The Scotsman

Here’s how to beat the identity thieves

◆ The online scammers may have gained access to your details, but don’t panic, writes expert Martyn James

- Martyn James is a leading consumer rights campaigner, TV and radio broadcaste­r and journalist

e are nearing the season of shopping and my postbag is filled with questions about scams and staying safe online. Many readers getting in touch are particular­ly worried about fraudsters seizing their identity.

Fortunatel­y, as I’m currently deep into filming the latest season of Rip Off Britain for BBC One, I’ve been able to commandeer fellow TV expert and technology specialist David Mcclelland for his tips and advice on identity scams and how to protect yourself.

What is identity theft?

Identity theft occurs when fraudsters get enough informatio­n about you to create a fake you. This might involve applying for a credit card in your name or hijacking your bank account. David tells me: “The most frightenin­g thing for many identity theft victims is that by the time they find out their identity has been stolen or cloned it may feel like it’s too late to do very much about it. But don’t feel helpless, there’s a lot you can do.”

ID theft often occurs because of data breaches by big businesses. Frankly, it’s outrageous how many major brands have allowed our private informatio­n to get hacked as a result of their poor security. Leaving that aside, websites like ‘Have I been pwned?’ can help you check if your email or phone data has been compromise­d, but there’s no definitive register for hacking victims to consult.

Another big source of data theft is phishing. This is where scammers try to get us to click on links sent by text or email (never do this) or trick us out of our passwords or bank details.

Watch out for oversharin­g on social media, though. That app that tells you what kind of Harry Potter wizard you are may be designed to steal your personal data. Take obvious precaution­s, like removing your birthday from your profile and locking down your accounts.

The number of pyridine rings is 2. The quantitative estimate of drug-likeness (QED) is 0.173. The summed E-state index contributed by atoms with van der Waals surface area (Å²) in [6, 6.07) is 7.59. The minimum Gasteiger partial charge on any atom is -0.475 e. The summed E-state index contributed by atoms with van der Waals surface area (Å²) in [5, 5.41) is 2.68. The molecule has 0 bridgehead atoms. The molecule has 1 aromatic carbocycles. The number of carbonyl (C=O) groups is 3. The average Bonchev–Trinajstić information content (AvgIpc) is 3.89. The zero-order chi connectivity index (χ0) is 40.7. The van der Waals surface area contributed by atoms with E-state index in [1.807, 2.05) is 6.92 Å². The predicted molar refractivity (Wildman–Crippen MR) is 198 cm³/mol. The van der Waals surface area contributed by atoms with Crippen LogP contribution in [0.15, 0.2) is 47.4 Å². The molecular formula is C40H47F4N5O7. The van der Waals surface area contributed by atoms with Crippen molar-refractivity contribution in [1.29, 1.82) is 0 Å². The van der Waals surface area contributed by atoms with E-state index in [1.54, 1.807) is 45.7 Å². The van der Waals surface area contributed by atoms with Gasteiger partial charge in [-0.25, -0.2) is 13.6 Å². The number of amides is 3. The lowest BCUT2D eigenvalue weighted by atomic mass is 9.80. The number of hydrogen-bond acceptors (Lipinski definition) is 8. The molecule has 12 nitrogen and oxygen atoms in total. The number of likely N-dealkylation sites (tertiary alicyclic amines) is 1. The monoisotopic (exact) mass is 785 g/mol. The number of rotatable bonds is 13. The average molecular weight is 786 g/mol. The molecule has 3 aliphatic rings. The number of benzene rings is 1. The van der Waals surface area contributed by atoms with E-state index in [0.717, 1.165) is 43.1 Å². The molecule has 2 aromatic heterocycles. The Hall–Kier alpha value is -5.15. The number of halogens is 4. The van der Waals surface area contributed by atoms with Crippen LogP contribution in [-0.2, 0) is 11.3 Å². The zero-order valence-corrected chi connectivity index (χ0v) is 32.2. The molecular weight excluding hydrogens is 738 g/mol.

What can I do if my identity has been stolen

Here’s some positive news. Businesses are generally familiar with patterns that indicate fraud, so getting help shouldn’t be as challengin­g as you might think. You’ll need to make a complaint, so gather up some proof.

Note down if the fraudster has gained control of certain types of personal data. These are; contact informatio­n (phone numbers, your address, email), financial informatio­n (bank or credit card details, online bank systems) and passwords, PIN codes and ID confirmati­on informatio­n (such as your mother’s maiden name).

Spell out what the scammer is doing with your personal informatio­n. Are they trying to get into your bank or financial websites, use online retailers to go on a shopping spree, hijacking your email and social media sites to “phish” your friends or applying for new financial services like credit cards or phone contracts?

Tell your bank, card provider and other financial services about them urgently. Go through all your accounts and identify any payments you haven’t authorised. The business will explain what happens next and how they will prevent further fraudulent transactio­ns.

Change your passwords and enable “two-factor authentica­tion” for any of the main online accounts that have been compromise­d (email, banking, payment services, social media). You might want to use an online password manager service if you’re worried about rememberin­g this informatio­n. It’s much easier to use one of these than you think!

Tell your friends, family and colleagues so they know your accounts may have been compromise­d and can ignore any questionab­le requests for help, money or “innocent” links they might get sent.

Notify Action Fraud and the police. Yes, they’re overworked but if we don’t do this the scale of fraud goes unreported. It also proves to the businesses you genuinely have been defrauded.

Contact credit reference agencies. There are only three – Experian, Equifax and Transunion – so it’s simple to do this. You don’t have to pay – reporting fraud is free. They can “disassocia­te” you and your address from any fraudulent activity.

Change passwords and enable ‘two-factor authentica­tion’ for compromise­d accounts

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 ?? ?? Realising your informatio­n has been compromise­d is alarming, but there are ways to gain back control
Realising your informatio­n has been compromise­d is alarming, but there are ways to gain back control

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